There has been a lot of buzz going around about upgraded thrust bearing so Im going to explain what its all about. Garrett and Borg warner turbos we the only turbo charger companies that used 270 degree thrust bearings. Im not certain why they used the 270 degree thrust bearings, but I do know that their 270 degree thrust bearings were “good enough” for the application that they were used on.
For more durability the 360 degree thrust bearing was needed. The rebuild kits are the same cost however, so its always good to throw in the 360 degree thrust bearing if possible. It is even more neccessary for high boost and performance applications.
Often I have been asked, “can you put a 360 degree thrust bearing in my MHI turbo?” Some people dont realize that the MHI, IHI, ko3/ko4/ko6, and holset turbo chargers (hx35, hx40, h1c, hx52, etc) all have 360 degree thrust bearings from the factory.
This Holset HX35/40 and garret 360 degree thrust bearing have 2 oil fee holes in the thrust bearing for more oil flow which is also very important. The H1c and H1E both can have thrust bearing issues with used around 28 psi, because they only have a single oil feed hole in the thrust bearing it does not get the proper lubrication for higher boost levels. The H1E and H1C have 16cm, 22cm, and 26cm turbine housing which limited the boost level of those turbochargers and the shaft speeds. When those holsets were on a diesel, the turbo never operates at high speeds because the diesel trucks dont turn very many rpms. When the h1c or h1e is put on a gas motor and the car is revved much higher then the turbos thrust bearing will fail. I have a few ideas to fix this problem but never got to test it yet.
The MHI tdo5h/tdo6 turbos do have an aftermarket upgraded thrust bearing system which includes a thicker thrust colar and spacer, and a thrust bearing with two oil journals. Its is a must to have the upgrade thrust bearing in the tdo5h/tdo6 turbo chargers that have heavier rotating assembles such as: tdo6/tdo6h turbines and compressor wheels bigger than 55 mm. The bottom left picture demonstrates where thrust bearing sits which is a on the compressor wheel side of the turbo charger.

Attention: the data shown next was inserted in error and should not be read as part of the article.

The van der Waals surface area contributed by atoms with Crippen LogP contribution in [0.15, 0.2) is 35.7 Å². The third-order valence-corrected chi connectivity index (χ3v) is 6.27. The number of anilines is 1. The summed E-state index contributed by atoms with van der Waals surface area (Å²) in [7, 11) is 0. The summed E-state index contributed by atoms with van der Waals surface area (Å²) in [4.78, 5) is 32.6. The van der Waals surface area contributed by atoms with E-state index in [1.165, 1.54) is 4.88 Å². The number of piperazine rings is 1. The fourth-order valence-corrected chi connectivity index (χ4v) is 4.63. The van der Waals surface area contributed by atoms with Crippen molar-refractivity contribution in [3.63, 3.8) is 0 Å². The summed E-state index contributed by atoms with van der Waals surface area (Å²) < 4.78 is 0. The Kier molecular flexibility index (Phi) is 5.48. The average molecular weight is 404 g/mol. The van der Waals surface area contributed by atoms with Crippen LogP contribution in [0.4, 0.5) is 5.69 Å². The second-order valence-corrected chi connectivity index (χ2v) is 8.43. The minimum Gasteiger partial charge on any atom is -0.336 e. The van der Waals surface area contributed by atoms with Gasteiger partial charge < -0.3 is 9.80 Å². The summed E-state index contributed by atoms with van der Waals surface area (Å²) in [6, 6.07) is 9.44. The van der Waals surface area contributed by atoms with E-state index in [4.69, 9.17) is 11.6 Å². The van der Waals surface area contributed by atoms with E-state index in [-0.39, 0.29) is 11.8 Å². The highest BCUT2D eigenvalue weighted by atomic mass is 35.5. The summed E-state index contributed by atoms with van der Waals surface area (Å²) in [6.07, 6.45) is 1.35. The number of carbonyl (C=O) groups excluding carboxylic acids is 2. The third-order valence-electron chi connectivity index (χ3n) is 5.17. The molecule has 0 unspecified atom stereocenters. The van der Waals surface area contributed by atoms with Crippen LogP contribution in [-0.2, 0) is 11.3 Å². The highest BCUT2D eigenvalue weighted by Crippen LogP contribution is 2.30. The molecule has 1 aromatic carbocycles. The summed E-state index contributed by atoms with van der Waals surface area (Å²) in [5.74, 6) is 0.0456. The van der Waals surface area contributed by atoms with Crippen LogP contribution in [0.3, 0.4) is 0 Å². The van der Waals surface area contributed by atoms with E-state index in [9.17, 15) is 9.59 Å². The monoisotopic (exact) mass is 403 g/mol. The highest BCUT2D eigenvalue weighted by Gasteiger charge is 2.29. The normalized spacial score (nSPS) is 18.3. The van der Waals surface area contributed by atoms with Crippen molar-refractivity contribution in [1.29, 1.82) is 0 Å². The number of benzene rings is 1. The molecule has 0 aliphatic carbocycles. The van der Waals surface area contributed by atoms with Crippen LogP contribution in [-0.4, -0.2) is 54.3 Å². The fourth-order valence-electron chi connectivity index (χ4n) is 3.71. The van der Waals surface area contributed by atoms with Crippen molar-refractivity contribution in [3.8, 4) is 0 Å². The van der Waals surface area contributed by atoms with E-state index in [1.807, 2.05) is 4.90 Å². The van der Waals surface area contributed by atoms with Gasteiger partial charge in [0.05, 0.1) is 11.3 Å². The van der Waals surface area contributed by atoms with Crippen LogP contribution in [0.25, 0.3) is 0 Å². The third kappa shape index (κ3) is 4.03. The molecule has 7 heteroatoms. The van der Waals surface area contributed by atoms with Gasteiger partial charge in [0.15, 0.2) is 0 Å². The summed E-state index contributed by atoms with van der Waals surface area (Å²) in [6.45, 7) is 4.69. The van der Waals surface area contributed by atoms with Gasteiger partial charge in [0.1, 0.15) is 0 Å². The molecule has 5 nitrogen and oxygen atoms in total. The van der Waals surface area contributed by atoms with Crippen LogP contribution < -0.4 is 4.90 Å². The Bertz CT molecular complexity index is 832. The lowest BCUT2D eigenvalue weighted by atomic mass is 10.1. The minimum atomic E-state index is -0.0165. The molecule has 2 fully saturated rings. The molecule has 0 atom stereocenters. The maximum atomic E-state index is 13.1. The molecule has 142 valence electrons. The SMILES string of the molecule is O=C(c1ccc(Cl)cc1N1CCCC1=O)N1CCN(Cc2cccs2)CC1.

The last thing I want to mention about thrust bearings is brass vs steel and why we do not use any steel thrust bearings in out turbochargers. The reason why we don’t use steel thrust bearings in our turbo chargers is because the steel does not dissipate heat well and it doesn’t make for a good “bearing material.” Steel conducts a lot of heat quickly, and when you have a metal shaft with a metal thrust collar and spacer that presses against a metal thrust bearing, then disaster can occur. For turbochargers running steel thrust bearings a special oil is necessary to keep the bearings from fusing together and causing the turbocharger to need a turbine shaft and a full rebuild as a result.
I have even taken new PTE turbochargers apart to throw away the steel thrust bearing and to replace it with a brass bearing because these turbo chargers are having a hard time not needing a rebuild before the first oil change!!